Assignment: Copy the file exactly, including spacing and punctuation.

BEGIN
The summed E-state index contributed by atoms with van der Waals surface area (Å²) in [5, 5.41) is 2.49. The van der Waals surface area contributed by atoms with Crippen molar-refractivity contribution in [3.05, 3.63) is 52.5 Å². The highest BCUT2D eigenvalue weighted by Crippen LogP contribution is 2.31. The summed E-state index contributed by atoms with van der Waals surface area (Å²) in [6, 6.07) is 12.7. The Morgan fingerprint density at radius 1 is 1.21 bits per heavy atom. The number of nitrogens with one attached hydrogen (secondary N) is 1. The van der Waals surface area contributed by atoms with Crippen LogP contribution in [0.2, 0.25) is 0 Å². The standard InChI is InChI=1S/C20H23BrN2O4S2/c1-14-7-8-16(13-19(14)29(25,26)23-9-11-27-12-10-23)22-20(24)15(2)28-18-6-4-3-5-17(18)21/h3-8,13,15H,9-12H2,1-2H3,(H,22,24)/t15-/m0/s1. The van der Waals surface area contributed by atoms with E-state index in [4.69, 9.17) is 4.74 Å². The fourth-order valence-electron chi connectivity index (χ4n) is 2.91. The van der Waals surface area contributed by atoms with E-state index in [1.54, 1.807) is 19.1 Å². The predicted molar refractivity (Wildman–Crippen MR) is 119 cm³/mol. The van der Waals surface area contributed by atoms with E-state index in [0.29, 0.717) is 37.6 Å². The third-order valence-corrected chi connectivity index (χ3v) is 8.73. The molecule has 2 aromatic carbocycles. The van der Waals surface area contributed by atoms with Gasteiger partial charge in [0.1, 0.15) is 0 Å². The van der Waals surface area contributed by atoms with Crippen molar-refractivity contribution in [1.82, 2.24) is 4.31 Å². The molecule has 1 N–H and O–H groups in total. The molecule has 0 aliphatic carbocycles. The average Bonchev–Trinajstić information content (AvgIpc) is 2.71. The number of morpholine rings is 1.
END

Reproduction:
The summed E-state index contributed by atoms with van der Waals surface area (Å²) in [5, 5.41) is 2.49. The van der Waals surface area contributed by atoms with Crippen molar-refractivity contribution in [3.05, 3.63) is 52.5 Å². The highest BCUT2D eigenvalue weighted by Crippen LogP contribution is 2.31. The summed E-state index contributed by atoms with van der Waals surface area (Å²) in [6, 6.07) is 12.7. The Morgan fingerprint density at radius 1 is 1.21 bits per heavy atom. The number of nitrogens with one attached hydrogen (secondary N) is 1. The van der Waals surface area contributed by atoms with Crippen LogP contribution in [0.2, 0.25) is 0 Å². The standard InChI is InChI=1S/C20H23BrN2O4S2/c1-14-7-8-16(13-19(14)29(25,26)23-9-11-27-12-10-23)22-20(24)15(2)28-18-6-4-3-5-17(18)21/h3-8,13,15H,9-12H2,1-2H3,(H,22,24)/t15-/m0/s1. The van der Waals surface area contributed by atoms with E-state index in [4.69, 9.17) is 4.74 Å². The fourth-order valence-electron chi connectivity index (χ4n) is 2.91. The van der Waals surface area contributed by atoms with E-state index in [1.54, 1.807) is 19.1 Å². The predicted molar refractivity (Wildman–Crippen MR) is 119 cm³/mol. The van der Waals surface area contributed by atoms with E-state index in [0.29, 0.717) is 37.6 Å². The third-order valence-corrected chi connectivity index (χ3v) is 8.73. The molecule has 2 aromatic carbocycles. The van der Waals surface area contributed by atoms with Gasteiger partial charge in [0.1, 0.15) is 0 Å². The van der Waals surface area contributed by atoms with Crippen molar-refractivity contribution in [1.82, 2.24) is 4.31 Å². The molecule has 1 N–H and O–H groups in total. The molecule has 0 aliphatic carbocycles. The average Bonchev–Trinajstić information content (AvgIpc) is 2.71. The number of morpholine rings is 1.